I'll have some more live video later today, but I got the chance to do some old-fashioned typing on my laptop. The phone with Bluetooth is pretty good, but because it doesn't work so well with the developerWorks Community tools it's a little tedious. It's nice to be able to just free-flow my thoughts without having to mess with HTML tags. (As I write that I notice that I don't have a style tool on the editor tool bar and end up switching to HTML mode anyway. *sigh*)
If we're all social is every day a party?
I finally got to hit the show floor and see the vendors. I got about a third of the way through the hall... lots to see. Since I normally got to computer-related conferences there were a lot of things that I'm not used to seeing. For example, the Canon booth has a lot of very sexy digital video equipment that was way beyond what I'm used to seeing in my local electronics store. Oh! To win the lottery!
There were also a number of tech vendors and every single one that I've seen so far was oriented to social media. One would help you manage your brand through a variety of media tools. Several would help you publish your videos for phones. One would help you create your own branded app (across mobile platforms) for your videos. Several were offering location-based ratings and info services. If there was any doubt that social business is a big deal this would give one perspective.
It also showed me a bit of the two worlds of social. I'm a techie guy. I'm used to dealing with how things work and discovering new things to do with the tools. This is not the dominant world view. I forget how intimidating things like social media are to the average user. Of course, the social media outlets don't make it any easier by having a mix of proprietary approaches with APIs that are all over the map. It really shows the value of movements like open social to add predictability into working with a social platform. Standards are emerging, I think, but it's all still really ad hoc. This will need to get better.
Service still matters
This week's existence put me into my own mobile business experience. I have reached that stage in life where I am starting to experience better living through chemistry. I have a daily prescription that I deal with. I was hitting a refill and knew that I was going to have a crazy schedule this week so I stumbled upon the pharmacy's mail delivery system. I'm already an Amazon.com nut so the idea of having my prescription magically arrive at my door was a thing of beauty. I ordered through the handy phone app. This was going to be awesome!
I get my note that the order is in process. Yay! I wait. Nothing arrives. I run out of pills. Nothing arrives. I gave a little time for the weekend. We're five days out on my order. The pharmacy I would normally go to is about a mile from my house, but nothing is here yet. I call. They had an oopsie. It seems that they were back ordered on part of what I needed. Everything was holding for that. No one had told me. Everything had just fallen through until I called. Now, to their credit, they helped fix it and it's been transferred to the local pharmacy for me to pick up. However, when I asked what the typical lead time was for an order like this she said I should do it about two weeks early.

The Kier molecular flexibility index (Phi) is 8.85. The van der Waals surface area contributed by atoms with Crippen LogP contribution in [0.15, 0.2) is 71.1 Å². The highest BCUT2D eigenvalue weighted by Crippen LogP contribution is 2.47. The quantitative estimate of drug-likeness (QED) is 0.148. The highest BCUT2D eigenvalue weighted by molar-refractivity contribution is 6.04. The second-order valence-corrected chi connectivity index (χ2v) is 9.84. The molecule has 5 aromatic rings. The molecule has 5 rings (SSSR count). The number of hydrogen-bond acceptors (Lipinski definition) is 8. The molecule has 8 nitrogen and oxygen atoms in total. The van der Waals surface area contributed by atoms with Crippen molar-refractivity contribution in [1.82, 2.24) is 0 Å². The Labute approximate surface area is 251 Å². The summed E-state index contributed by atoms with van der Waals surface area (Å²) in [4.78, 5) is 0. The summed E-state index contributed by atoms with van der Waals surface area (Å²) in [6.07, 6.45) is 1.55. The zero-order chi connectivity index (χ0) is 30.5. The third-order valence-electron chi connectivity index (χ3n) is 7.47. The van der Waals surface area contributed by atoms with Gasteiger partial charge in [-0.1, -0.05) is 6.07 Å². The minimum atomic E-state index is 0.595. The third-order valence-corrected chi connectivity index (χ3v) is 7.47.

Here we have a major disconnect. This chain has the appearances of being modernized, with a phone app and modern convenience, but clearly their methodologies are not in alignment with all of that. With most of the places that I order something it goes out within 24 hours and I am informed about each step of the process. It's all designed for speed and efficiency. In this case the high tech is a front for much more pedestrian processes. Again, they were very nice and helpful when I stepped back a few years and did things in person, but now I have to work this into my day, which subtracts from my SXSW schedule, and I'm uncomfortable about trying the delivery in the future. I'm beginning to doubt if I'm dealing with the right pharmacy.
My point to this is not to rant, though I guess I have a little. My point is that as people buy into mobile apps and social media their success or failure is going to be predicated on their ability to have their business practices follow in suit with the technology. In the case of my pharmacy someone broke down on the job. Either the technical people only did what they were told and did not do their due diligence to make sure that the ordering system had the right checks and balances built in, or the business decision makers overrode advice they were given, assuming that it was all a sort of extension of their telephone ordering system. Besides, senior citizens don't use technology... right?
Well... I'm not a senior citizen. My dad is... and he uses technology. I'm becoming a part of that customer base as I begin to need products and services that I did not in my 20s. It's all moving forward. They
You'll hear more from me at SXSW today... after I drop by the pharmacy.